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Mental disorders often overlooked

doi: 10.1097/

The American Nurses Association calls for more school nurses…terminally ill patients who enter hospice live longer…raising bed rails doesn't prevent falls…and more.

Almost one in four hospital stays for adult patients involves a mental health disorder or substance abuse problem, according to data released by the Agency for Healthcare Research and Quality (AHRQ). Older adults were disproportionately represented—although adults over age 80 comprise only 5% of the population, they represented nearly 21% of hospital stays for these conditions in 2004, the most recent year for which data are available. Dementia was the most common diagnosis in this group.

About 1.9 million of the 7.6 million stays were for patients who were admitted primarily for a mental health or substance abuse problem. The other 5.7 million stays involved patients admitted for other conditions who received an additional mental health or substance abuse diagnosis. For women, the most frequent admitting diagnosis was for mood disorders; for men, substance abuse.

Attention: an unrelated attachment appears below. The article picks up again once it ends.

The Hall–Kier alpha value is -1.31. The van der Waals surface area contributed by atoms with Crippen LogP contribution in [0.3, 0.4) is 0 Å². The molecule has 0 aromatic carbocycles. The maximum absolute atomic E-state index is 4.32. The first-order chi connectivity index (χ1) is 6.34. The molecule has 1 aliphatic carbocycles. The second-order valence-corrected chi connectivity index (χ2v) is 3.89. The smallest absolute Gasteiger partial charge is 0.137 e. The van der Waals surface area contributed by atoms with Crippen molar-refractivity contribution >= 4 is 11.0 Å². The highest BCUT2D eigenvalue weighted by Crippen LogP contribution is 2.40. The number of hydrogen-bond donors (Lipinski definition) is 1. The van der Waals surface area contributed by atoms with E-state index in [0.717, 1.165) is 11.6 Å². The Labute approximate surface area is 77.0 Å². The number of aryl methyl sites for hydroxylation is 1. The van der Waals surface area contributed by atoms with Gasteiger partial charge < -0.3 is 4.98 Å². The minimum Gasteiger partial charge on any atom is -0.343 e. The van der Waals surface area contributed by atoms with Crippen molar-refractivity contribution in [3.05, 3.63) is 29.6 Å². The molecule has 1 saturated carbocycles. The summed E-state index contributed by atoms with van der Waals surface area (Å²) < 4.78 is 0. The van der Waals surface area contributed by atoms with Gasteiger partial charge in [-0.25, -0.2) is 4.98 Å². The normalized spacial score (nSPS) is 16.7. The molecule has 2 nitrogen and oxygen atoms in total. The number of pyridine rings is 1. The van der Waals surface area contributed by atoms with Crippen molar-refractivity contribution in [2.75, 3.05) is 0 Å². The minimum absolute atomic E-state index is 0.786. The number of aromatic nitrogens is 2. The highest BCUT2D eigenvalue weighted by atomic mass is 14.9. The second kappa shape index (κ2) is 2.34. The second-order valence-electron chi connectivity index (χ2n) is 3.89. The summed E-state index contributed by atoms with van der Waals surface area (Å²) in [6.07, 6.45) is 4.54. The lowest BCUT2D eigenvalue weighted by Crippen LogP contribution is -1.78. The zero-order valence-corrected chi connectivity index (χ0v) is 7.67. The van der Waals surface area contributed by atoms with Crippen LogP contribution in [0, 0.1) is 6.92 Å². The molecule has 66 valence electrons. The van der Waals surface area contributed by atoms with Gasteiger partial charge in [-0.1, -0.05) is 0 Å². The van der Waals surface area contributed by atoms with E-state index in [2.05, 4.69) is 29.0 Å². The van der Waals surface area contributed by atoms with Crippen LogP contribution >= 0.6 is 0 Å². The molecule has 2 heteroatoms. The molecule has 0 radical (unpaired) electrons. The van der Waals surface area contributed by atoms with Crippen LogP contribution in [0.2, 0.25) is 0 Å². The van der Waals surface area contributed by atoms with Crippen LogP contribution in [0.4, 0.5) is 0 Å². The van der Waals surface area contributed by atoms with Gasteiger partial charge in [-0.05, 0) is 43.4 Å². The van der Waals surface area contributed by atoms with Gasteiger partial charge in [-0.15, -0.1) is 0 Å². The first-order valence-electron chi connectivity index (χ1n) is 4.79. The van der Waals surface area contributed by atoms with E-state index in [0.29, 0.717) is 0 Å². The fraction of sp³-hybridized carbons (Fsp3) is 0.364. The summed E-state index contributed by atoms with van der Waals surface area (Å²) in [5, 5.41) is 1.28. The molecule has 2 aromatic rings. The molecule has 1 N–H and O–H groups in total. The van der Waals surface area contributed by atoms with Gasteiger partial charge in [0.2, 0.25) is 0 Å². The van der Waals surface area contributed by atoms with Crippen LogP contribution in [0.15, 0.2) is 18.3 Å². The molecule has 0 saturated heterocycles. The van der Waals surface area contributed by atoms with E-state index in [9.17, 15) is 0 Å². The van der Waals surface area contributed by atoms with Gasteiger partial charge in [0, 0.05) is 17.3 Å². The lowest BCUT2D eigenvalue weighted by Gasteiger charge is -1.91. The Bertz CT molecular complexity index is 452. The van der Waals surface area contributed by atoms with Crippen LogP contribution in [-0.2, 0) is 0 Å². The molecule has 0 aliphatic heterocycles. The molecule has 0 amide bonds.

The data signal the need for health care providers to make a better effort to recognize these conditions and intervene early, before hospitalization is required, says Terry Cline, PhD, Substance Abuse and Mental Health Services Administration administrator. “Too often … health care providers don't recognize the signs or treat [these] disorders with the same urgency as other medical conditions.”

For more information, visit the Web site of the AHRQ at

© 2007 Lippincott Williams & Wilkins, Inc.